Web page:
Gender Roles, Socialization and Hierarchy in an Allied Health Profession: Radiography Students Constructs of Self and the Profession
AuthorSchmidt, Lisa Frances
Committee ChairRhoades, Gary
MetadataShow full item record
PublisherThe University of Arizona.
RightsCopyright © is held by the author. Digital access to this material is made possible by the University Libraries, University of Arizona. Further transmission, reproduction or presentation (such as public display or performance) of protected items is prohibited except with permission of the author.
AbstractDiagnostic medical imaging has typically been a feminized profession for decades, however, since the early 1990's, has increasingly attracted more men into the field, where now, the gender make up for diagnostic imaging is near parity. Medical imaging is a dynamic field comprised of ever evolving technology and sub-imaging fields, referred to as imaging modalities, including computed tomography, magnetic resonance imaging, mammography, cardiovascular imaging, and nuclear medicine, to name a few. Diagnostic imaging is now described as where the new "hot" jobs are located, and entrance into the field has continued to grow by more than 11 percent each year. This study is designed, through the interviewing of 39 men and women from two radiography programs located geographically 50 miles from one another, to explore the interest of men entering a feminized field characterized as a "high touch" profession, with occupational characteristics that consist of a broad mix of patient care/technology skills. While there is focus on men entering imaging, exploration of the interests of women entering this highly technical and physically challenging profession is a large part of this study, as radiography is feminized yet does not hold necessarily the occupational characteristics consistent with that of feminized fields. Additionally, this study is designed to determine what male and female perspectives are of the profession, as medical imaging has been characterized as consisting of "subordinates" who work under nurses, doctors and radiologists, occupational characteristics that do not typically attract men.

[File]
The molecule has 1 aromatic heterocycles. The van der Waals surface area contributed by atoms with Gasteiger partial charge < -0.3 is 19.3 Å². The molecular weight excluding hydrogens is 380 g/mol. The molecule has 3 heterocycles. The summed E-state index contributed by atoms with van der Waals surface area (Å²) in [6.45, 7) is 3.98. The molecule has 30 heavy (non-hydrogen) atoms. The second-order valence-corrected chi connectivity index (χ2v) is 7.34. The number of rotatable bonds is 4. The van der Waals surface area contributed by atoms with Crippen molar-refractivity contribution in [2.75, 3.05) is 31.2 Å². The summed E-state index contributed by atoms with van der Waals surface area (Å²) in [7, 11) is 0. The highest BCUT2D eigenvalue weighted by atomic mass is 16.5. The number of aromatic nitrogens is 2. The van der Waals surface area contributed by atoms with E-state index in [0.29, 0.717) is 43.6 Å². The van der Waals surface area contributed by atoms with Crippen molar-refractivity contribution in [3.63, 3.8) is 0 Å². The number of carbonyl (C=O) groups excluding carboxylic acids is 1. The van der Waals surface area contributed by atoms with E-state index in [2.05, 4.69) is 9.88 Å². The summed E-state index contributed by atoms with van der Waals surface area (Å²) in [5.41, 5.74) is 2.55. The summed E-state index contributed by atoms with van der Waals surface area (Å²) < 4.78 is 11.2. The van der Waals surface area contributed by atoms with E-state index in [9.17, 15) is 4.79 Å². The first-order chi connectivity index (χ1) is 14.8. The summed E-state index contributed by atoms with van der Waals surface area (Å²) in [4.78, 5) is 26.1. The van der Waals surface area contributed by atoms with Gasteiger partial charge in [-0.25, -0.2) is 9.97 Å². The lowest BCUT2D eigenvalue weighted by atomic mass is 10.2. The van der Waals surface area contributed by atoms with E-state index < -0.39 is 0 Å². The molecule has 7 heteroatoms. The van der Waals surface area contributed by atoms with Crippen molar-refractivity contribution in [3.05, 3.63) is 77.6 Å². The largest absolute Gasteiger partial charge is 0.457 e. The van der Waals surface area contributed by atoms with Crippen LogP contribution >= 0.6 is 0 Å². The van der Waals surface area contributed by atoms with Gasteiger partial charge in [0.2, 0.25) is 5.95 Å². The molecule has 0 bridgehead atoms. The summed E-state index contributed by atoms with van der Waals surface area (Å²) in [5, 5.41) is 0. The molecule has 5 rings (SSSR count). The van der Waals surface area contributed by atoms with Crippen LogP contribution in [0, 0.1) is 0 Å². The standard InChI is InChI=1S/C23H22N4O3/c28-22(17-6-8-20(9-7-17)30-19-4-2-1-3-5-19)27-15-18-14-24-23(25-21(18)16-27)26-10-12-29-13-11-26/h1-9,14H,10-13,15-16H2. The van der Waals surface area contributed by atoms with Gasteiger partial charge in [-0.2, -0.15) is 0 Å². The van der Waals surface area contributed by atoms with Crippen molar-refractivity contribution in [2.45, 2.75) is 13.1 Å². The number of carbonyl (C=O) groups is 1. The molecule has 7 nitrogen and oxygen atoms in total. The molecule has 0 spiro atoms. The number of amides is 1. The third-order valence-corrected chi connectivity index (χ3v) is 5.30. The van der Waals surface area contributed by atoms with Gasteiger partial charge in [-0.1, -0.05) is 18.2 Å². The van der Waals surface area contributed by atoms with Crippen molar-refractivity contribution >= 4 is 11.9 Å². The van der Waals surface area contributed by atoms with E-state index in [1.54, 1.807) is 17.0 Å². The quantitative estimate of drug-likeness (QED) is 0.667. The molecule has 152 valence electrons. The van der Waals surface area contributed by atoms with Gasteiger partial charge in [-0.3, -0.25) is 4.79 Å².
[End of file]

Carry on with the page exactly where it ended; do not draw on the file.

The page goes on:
Degree ProgramHigher Education